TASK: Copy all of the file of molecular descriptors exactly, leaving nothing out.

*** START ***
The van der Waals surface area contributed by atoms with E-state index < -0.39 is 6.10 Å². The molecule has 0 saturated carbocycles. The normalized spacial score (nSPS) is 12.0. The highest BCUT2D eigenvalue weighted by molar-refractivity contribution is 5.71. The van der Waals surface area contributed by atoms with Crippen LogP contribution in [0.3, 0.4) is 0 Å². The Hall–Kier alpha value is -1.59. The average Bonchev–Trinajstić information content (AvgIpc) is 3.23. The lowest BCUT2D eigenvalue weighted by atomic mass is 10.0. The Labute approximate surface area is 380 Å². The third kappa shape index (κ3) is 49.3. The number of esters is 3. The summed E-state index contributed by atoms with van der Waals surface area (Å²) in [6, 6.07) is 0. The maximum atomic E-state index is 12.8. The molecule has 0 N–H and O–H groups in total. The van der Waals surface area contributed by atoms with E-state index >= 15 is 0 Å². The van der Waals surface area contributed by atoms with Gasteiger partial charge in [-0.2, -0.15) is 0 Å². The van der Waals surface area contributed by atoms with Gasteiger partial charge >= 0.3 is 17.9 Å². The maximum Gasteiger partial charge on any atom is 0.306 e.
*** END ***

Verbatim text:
The van der Waals surface area contributed by atoms with E-state index < -0.39 is 6.10 Å². The molecule has 0 saturated carbocycles. The normalized spacial score (nSPS) is 12.0. The highest BCUT2D eigenvalue weighted by molar-refractivity contribution is 5.71. The van der Waals surface area contributed by atoms with Crippen LogP contribution in [0.3, 0.4) is 0 Å². The Hall–Kier alpha value is -1.59. The average Bonchev–Trinajstić information content (AvgIpc) is 3.23. The lowest BCUT2D eigenvalue weighted by atomic mass is 10.0. The Labute approximate surface area is 380 Å². The third kappa shape index (κ3) is 49.3. The number of esters is 3. The summed E-state index contributed by atoms with van der Waals surface area (Å²) in [6, 6.07) is 0. The maximum atomic E-state index is 12.8. The molecule has 0 N–H and O–H groups in total. The van der Waals surface area contributed by atoms with E-state index >= 15 is 0 Å². The van der Waals surface area contributed by atoms with Gasteiger partial charge in [-0.2, -0.15) is 0 Å². The van der Waals surface area contributed by atoms with Gasteiger partial charge >= 0.3 is 17.9 Å². The maximum Gasteiger partial charge on any atom is 0.306 e.